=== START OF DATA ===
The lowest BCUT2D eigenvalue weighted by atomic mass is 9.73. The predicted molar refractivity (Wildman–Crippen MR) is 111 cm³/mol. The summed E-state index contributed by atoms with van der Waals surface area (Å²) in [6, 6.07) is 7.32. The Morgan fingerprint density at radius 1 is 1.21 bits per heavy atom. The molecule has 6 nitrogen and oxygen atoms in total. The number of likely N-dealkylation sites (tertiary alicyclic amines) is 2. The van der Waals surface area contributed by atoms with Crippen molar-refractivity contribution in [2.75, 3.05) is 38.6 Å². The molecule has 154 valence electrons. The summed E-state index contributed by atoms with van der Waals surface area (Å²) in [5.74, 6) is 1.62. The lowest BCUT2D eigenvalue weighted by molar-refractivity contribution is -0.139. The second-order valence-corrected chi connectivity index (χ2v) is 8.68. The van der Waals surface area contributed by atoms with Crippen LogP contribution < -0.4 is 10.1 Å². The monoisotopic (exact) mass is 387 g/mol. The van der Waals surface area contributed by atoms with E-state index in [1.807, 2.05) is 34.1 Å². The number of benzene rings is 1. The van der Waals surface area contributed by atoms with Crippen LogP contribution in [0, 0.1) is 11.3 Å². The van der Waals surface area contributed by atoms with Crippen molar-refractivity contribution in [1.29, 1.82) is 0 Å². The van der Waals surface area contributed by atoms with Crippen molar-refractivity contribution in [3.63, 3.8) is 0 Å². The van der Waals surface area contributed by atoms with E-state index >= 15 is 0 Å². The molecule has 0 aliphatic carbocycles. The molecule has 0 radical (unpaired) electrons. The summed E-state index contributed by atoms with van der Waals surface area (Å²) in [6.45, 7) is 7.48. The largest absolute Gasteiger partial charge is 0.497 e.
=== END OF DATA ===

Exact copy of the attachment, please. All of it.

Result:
The lowest BCUT2D eigenvalue weighted by atomic mass is 9.73. The predicted molar refractivity (Wildman–Crippen MR) is 111 cm³/mol. The summed E-state index contributed by atoms with van der Waals surface area (Å²) in [6, 6.07) is 7.32. The Morgan fingerprint density at radius 1 is 1.21 bits per heavy atom. The molecule has 6 nitrogen and oxygen atoms in total. The number of likely N-dealkylation sites (tertiary alicyclic amines) is 2. The van der Waals surface area contributed by atoms with Crippen molar-refractivity contribution in [2.75, 3.05) is 38.6 Å². The molecule has 154 valence electrons. The summed E-state index contributed by atoms with van der Waals surface area (Å²) in [5.74, 6) is 1.62. The lowest BCUT2D eigenvalue weighted by molar-refractivity contribution is -0.139. The second-order valence-corrected chi connectivity index (χ2v) is 8.68. The van der Waals surface area contributed by atoms with Crippen LogP contribution < -0.4 is 10.1 Å². The monoisotopic (exact) mass is 387 g/mol. The van der Waals surface area contributed by atoms with E-state index in [1.807, 2.05) is 34.1 Å². The number of benzene rings is 1. The van der Waals surface area contributed by atoms with Crippen LogP contribution in [0, 0.1) is 11.3 Å². The van der Waals surface area contributed by atoms with Crippen molar-refractivity contribution in [1.29, 1.82) is 0 Å². The van der Waals surface area contributed by atoms with Crippen molar-refractivity contribution in [3.63, 3.8) is 0 Å². The van der Waals surface area contributed by atoms with E-state index >= 15 is 0 Å². The molecule has 0 aliphatic carbocycles. The molecule has 0 radical (unpaired) electrons. The summed E-state index contributed by atoms with van der Waals surface area (Å²) in [6.45, 7) is 7.48. The largest absolute Gasteiger partial charge is 0.497 e.